Ta da! -- My blue knit t-shirt with contrasting neckband.
I am so done with knit jersey, friends. At least for now. I'm perfectly satisfied with my new t-shirts and I intend to wear them. But the end result doesn't really merit the effort.
Here's my finished striped t-shirt.
I added a strip of knit to finish the bottom hem. I folded the band in half, serged the edge, and then stitched it to the hem with my sewing machine (I used my Kenmore 158.141 for this project).
Before I did that, however, I tried adding a strip of knit with the stripes going vertical, just to see. Hated it.
To finish the sleeves, I folded the hem up an inch or so, added a little fusible web to hold it in place, and then stitched all the way around.
With the remaining striped fabric I made myself a tank top. I trimmed all the edges with knit strips which I folded over and stitched down by stitching in the ditch.
Not liking the result, I decided to turn the trimmed edges under and topstitch.
The shirt came out OK, but I don't think I'll wear it much. I don't like snug tank tops. Unfortunately I didn't have enough fabric to cut it fuller.
Finally, I approached my blue knit jersey -- even thinner and harder to deal with than the stripe. I reinforced the shoulder seams with rayon seam binding this time (I'd used cotton twill on the striped shirt).
I interfaced the entire neckline with a weft-weight knit fusible cut on the bias (I think it's a knit).
I added the neckband the same way I had to the striped shirt, with one front edge overlapping the other. I had run out of my blue knit so I used a solid gray strip from my multicolored knit. I serged the raw edge of the neckband but stitched the band on my shirt with my regular sewing machine.
It came out well but it's a lot of work to get that V perfect, even with the neckline edge interfaced.
Instead of adding a band along the bottom, I folded the hem up an inch, pressed, topstitched, and then folded back the edge and serged -- it's sort of like a tuck on the wrong side of the fabric made with a serger. It looks like a separate band, but I didn't have to worry about matching lengths.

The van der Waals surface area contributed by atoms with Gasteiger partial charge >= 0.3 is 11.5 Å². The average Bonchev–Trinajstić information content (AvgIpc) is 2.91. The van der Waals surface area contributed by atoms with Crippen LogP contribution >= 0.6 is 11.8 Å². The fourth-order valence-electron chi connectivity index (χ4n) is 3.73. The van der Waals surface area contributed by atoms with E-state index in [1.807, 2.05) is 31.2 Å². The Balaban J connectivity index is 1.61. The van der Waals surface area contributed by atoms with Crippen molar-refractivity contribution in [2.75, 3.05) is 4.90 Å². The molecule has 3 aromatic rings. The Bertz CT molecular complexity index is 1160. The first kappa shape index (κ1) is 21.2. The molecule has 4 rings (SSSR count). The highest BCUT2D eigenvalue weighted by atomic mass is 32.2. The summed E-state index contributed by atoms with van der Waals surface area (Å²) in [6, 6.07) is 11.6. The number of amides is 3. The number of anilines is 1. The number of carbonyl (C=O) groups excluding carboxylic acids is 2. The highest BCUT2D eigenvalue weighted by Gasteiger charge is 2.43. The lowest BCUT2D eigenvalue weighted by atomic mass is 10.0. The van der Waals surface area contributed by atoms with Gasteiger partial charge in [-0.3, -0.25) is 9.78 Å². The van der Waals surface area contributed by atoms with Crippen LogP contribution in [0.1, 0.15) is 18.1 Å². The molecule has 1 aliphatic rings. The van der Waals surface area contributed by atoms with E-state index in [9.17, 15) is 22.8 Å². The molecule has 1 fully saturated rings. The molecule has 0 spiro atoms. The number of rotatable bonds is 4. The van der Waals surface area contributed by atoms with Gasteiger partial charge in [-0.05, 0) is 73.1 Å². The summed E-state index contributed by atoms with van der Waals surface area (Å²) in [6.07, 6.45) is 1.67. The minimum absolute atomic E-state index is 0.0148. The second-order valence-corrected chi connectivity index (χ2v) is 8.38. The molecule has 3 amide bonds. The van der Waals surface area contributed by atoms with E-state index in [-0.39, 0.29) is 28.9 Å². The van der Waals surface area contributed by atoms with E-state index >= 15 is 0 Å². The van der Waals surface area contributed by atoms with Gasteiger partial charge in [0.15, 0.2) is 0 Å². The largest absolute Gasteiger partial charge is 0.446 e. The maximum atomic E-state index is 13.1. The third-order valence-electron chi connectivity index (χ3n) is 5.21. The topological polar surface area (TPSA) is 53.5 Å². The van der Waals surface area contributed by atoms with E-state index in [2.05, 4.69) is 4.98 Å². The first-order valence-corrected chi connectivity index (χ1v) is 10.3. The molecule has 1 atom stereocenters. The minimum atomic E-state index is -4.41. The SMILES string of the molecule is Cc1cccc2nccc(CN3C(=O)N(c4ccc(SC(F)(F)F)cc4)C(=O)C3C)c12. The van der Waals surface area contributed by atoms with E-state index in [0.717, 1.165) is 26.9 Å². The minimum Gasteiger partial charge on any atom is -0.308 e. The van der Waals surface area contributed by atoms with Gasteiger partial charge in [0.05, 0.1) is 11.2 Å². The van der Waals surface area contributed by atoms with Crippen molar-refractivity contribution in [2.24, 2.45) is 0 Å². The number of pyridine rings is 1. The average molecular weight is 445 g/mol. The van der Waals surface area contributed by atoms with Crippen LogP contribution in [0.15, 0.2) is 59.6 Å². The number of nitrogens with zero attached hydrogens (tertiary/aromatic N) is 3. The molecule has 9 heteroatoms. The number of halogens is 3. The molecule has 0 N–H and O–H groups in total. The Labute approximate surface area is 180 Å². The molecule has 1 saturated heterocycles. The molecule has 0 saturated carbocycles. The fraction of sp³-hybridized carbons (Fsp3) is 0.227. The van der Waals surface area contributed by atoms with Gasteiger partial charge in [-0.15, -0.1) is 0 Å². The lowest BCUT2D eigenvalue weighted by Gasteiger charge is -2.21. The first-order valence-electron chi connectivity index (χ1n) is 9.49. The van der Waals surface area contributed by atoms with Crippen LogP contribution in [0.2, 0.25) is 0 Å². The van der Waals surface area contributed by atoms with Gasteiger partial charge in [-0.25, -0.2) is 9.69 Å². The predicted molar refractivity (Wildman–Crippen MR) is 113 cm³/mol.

I did the sleeves the same way: folded up roughly one inch, topstitched, and then folded the hem back and serged along the stitching from the wrong side.
BTW, on the blue shirt, I used my regular sewing machine on the side and shoulder seams and got perfectly fine results. Even adjusting my serger's differential feed, it didn't do a great job with this taffy-like jersey and since these knits don't ravel, why bother?
Readers, that's it -- three knit jersey shirts, two of which I should get a lot of use out of.
In closing, many thanks for your excellent suggestions about dealing with knit jersey, sergers, etc. As many have said, every knit is a little different, so there's bound to be a lot of trial and error involved. As for me, I've had it with these thin knits. It is time to move on.
Happy Saturday, everybody!
After laundering the shirts, I noticed the neckline seam allowances don't dry flat, so I decided to topstitch around the neckline 1/4" from the edge to anchor the seam allowance in place. Otherwise I'd have to iron these shirts every time I wash them!
I'm a native New Yorker and sewing fanatic! I started sewing in 2009 and today make all my own clothes using vintage sewing machines and vintage patterns, in addition to sewing for private clients. Welcome to the warm and whimsical world of Male Pattern Boldness, where the conversation is sewing, style, fashion, fabric, and more!